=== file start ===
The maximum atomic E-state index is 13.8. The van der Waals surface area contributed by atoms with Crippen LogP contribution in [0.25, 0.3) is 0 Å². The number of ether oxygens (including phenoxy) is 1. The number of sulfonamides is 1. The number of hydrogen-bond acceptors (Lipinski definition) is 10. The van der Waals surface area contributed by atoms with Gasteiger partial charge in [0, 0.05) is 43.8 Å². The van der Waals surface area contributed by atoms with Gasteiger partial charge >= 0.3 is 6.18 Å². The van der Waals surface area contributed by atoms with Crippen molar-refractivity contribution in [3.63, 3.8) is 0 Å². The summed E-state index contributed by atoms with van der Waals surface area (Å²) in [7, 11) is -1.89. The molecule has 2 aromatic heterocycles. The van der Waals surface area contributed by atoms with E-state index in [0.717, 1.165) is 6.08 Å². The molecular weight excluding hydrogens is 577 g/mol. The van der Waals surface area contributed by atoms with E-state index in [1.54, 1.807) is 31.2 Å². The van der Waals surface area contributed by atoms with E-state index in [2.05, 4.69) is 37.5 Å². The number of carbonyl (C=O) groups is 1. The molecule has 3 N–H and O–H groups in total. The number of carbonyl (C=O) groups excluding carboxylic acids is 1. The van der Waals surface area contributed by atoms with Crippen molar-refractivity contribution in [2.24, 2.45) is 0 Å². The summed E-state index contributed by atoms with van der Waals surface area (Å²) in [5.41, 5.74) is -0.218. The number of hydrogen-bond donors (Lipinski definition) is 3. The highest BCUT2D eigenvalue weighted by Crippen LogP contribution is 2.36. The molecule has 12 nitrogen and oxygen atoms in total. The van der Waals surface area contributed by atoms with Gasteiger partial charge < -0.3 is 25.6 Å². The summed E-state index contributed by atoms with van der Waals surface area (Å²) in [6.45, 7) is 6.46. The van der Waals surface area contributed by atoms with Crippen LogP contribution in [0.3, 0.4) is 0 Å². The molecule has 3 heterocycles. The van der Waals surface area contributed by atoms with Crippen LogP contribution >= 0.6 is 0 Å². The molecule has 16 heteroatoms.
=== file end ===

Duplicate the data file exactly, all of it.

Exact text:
The maximum atomic E-state index is 13.8. The van der Waals surface area contributed by atoms with Crippen LogP contribution in [0.25, 0.3) is 0 Å². The number of ether oxygens (including phenoxy) is 1. The number of sulfonamides is 1. The number of hydrogen-bond acceptors (Lipinski definition) is 10. The van der Waals surface area contributed by atoms with Gasteiger partial charge in [0, 0.05) is 43.8 Å². The van der Waals surface area contributed by atoms with Gasteiger partial charge >= 0.3 is 6.18 Å². The van der Waals surface area contributed by atoms with Crippen molar-refractivity contribution in [3.63, 3.8) is 0 Å². The summed E-state index contributed by atoms with van der Waals surface area (Å²) in [7, 11) is -1.89. The molecule has 2 aromatic heterocycles. The van der Waals surface area contributed by atoms with E-state index in [0.717, 1.165) is 6.08 Å². The molecular weight excluding hydrogens is 577 g/mol. The van der Waals surface area contributed by atoms with E-state index in [1.54, 1.807) is 31.2 Å². The van der Waals surface area contributed by atoms with E-state index in [2.05, 4.69) is 37.5 Å². The number of carbonyl (C=O) groups is 1. The molecule has 3 N–H and O–H groups in total. The number of carbonyl (C=O) groups excluding carboxylic acids is 1. The van der Waals surface area contributed by atoms with Crippen molar-refractivity contribution in [2.24, 2.45) is 0 Å². The summed E-state index contributed by atoms with van der Waals surface area (Å²) in [5.41, 5.74) is -0.218. The number of hydrogen-bond donors (Lipinski definition) is 3. The highest BCUT2D eigenvalue weighted by Crippen LogP contribution is 2.36. The molecule has 12 nitrogen and oxygen atoms in total. The van der Waals surface area contributed by atoms with Gasteiger partial charge < -0.3 is 25.6 Å². The summed E-state index contributed by atoms with van der Waals surface area (Å²) in [6.45, 7) is 6.46. The van der Waals surface area contributed by atoms with Crippen LogP contribution in [0.3, 0.4) is 0 Å². The molecule has 3 heterocycles. The van der Waals surface area contributed by atoms with Crippen LogP contribution >= 0.6 is 0 Å². The molecule has 16 heteroatoms.